Texas Health Unveils Center for Population Health
"We did this to be able to bring together the pieces that would allow us to convert thinking into execution. Rather than going from pillar to post to find pieces that would make our value case, we're organizing the pieces around innovation and improving the population's wellbeing," he says. "This will allow us to move more swiftly yet deliberately."
The Center is intended to remake incentives that push caregivers to provide specific interventions reimbursed as part of a care episode into incentives that favor prevention, well-being, and better management of chronic disease and post-acute care.
It will house Texas Health's research and medical education activities as well as technology initiatives for interdisciplinary clinical research, analytics, predictive modeling, data management and remote patient monitoring. Community health and faith-based outreach activities will also be coordinated through the Center.
One example of an initiative that will be coordinated by the Center is the recently launched Blue Zone Project with the city of Fort Worth. The Blue Zone Project aims to improve the overall well-being of the community by creating collaborative efforts involving local government agencies, businesses, nonprofit organizations, educational institutions and community-based organizations. The Blue Zone Project was launched in partnership with Healthways Inc., a provider of well-being improvement solutions with which Texas Health already has a 10-year cooperative contract. Texas Health funded the initial assessment of Fort Worth as a possible Blue Zone Project city.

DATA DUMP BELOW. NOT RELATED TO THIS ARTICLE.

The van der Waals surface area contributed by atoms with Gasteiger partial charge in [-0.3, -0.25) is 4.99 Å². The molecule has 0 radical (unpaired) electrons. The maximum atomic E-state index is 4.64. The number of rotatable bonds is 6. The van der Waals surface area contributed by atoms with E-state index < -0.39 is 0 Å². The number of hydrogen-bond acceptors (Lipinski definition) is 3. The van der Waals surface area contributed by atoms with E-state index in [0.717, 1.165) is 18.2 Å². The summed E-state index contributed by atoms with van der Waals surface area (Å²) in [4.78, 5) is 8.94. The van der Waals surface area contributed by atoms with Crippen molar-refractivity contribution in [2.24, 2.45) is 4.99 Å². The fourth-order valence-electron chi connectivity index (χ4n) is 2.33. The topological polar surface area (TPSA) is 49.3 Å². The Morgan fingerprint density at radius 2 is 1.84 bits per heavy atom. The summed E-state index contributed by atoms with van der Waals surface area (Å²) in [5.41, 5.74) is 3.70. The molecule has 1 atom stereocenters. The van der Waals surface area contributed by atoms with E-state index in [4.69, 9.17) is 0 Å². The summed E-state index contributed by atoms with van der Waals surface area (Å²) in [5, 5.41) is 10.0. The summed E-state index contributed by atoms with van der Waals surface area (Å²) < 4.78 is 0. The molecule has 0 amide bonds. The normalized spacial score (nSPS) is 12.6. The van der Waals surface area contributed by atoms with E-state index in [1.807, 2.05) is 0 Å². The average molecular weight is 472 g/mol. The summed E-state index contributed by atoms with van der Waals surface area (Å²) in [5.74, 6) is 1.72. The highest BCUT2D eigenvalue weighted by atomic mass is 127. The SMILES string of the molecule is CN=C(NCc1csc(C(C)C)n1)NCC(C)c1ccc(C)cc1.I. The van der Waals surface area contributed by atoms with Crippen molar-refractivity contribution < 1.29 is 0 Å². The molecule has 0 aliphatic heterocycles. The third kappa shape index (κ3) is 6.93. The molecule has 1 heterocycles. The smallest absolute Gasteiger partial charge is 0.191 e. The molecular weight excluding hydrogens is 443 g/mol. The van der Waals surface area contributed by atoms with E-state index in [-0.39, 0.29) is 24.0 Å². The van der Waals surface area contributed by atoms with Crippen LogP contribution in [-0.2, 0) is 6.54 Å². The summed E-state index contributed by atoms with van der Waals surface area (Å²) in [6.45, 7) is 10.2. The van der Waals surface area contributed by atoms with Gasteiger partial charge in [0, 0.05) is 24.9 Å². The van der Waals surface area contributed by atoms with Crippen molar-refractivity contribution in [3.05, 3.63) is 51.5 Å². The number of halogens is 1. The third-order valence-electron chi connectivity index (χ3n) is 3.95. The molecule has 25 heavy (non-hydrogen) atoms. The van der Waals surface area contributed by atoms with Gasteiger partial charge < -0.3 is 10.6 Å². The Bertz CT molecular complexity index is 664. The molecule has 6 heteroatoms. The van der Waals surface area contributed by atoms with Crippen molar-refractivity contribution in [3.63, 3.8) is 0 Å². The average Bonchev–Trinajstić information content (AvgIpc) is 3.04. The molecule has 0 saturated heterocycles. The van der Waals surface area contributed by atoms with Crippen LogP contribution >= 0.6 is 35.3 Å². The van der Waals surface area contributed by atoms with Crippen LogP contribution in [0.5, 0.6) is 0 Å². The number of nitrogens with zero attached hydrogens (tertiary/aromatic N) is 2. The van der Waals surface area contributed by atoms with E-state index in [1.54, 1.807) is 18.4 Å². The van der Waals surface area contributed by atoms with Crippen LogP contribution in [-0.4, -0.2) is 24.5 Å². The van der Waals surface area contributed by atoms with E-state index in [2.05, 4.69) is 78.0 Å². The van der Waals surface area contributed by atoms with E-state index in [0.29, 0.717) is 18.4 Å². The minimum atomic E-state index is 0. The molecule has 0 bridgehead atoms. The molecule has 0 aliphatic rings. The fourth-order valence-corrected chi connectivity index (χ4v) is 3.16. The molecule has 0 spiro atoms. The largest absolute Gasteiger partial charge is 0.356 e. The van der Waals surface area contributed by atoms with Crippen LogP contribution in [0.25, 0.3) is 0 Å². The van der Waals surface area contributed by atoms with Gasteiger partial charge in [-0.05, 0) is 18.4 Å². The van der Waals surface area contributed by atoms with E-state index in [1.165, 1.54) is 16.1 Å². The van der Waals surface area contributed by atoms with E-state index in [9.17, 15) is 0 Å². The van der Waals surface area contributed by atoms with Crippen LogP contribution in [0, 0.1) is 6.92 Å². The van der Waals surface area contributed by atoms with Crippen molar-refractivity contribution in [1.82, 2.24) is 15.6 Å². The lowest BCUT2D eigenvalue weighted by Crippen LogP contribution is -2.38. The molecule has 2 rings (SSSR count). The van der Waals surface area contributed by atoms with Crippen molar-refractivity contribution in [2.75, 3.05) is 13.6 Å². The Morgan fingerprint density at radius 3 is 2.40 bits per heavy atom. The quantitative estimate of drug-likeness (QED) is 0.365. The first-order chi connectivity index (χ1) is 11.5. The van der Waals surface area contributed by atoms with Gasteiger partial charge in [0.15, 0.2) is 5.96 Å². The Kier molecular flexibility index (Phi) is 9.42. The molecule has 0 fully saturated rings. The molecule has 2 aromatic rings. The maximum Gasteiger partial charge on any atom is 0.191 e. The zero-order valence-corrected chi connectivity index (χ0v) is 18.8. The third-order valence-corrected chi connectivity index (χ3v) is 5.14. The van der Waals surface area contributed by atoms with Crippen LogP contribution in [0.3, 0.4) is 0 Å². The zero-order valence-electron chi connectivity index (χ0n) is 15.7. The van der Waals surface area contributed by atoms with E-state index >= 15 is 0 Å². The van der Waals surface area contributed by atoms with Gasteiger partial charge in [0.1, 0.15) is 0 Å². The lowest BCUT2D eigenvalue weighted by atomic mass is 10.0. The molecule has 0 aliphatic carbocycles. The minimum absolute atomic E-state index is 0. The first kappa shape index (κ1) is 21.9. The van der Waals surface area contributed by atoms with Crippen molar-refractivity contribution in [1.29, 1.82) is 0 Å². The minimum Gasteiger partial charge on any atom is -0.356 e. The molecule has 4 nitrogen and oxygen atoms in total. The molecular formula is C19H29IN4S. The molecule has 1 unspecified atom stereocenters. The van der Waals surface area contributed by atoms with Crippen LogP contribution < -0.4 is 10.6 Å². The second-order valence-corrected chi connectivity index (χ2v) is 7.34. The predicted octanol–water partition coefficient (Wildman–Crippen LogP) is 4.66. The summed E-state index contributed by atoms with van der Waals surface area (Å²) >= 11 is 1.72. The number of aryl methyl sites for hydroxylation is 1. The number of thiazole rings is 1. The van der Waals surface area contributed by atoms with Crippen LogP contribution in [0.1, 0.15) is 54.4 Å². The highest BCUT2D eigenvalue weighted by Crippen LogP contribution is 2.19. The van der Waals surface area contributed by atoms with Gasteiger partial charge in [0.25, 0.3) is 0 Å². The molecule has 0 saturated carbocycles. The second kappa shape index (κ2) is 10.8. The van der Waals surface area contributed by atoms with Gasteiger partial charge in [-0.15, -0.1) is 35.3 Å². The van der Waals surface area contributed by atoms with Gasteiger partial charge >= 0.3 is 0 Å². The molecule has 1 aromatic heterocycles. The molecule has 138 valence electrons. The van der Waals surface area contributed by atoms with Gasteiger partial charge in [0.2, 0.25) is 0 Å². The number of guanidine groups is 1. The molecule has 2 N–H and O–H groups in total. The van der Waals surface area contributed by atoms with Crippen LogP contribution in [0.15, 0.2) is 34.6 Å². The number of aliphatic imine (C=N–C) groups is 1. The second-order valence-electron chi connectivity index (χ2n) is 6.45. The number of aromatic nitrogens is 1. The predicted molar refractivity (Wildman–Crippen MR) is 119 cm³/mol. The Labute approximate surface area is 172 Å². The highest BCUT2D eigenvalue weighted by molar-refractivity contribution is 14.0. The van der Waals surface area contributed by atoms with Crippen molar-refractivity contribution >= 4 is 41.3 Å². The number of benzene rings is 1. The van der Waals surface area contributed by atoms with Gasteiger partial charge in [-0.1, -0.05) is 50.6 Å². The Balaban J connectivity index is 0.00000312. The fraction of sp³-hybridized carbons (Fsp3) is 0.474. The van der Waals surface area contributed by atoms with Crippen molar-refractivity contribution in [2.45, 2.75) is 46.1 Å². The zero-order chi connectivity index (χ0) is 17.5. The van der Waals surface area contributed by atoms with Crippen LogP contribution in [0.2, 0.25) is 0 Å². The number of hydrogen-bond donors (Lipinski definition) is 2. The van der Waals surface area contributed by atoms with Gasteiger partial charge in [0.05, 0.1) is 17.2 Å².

- Two-Midnight Rule Must be Fixed or Replaced, Say Providers
- CDC Warns of Antibiotic Overuse in Hospitals
- Care Coordination Tough to Define, Measure
- AHRQ: Surgical Admissions Bring 48% of Hospital Revenue
- HIMSS: Software Bugs, Shifting Alliances Unsettling for CIOs
- Evidence-Based Practice and Nursing Research: Avoiding Confusion
- Don't Underestimate Emotional Intelligence
- SCOTUS Review of NC Board Case 'A Very Big Deal' to Providers
- Hospitals Adapting Amid Continued Drug Shortages
- Steep Drop Seen in Medically Unnecessary C-Sections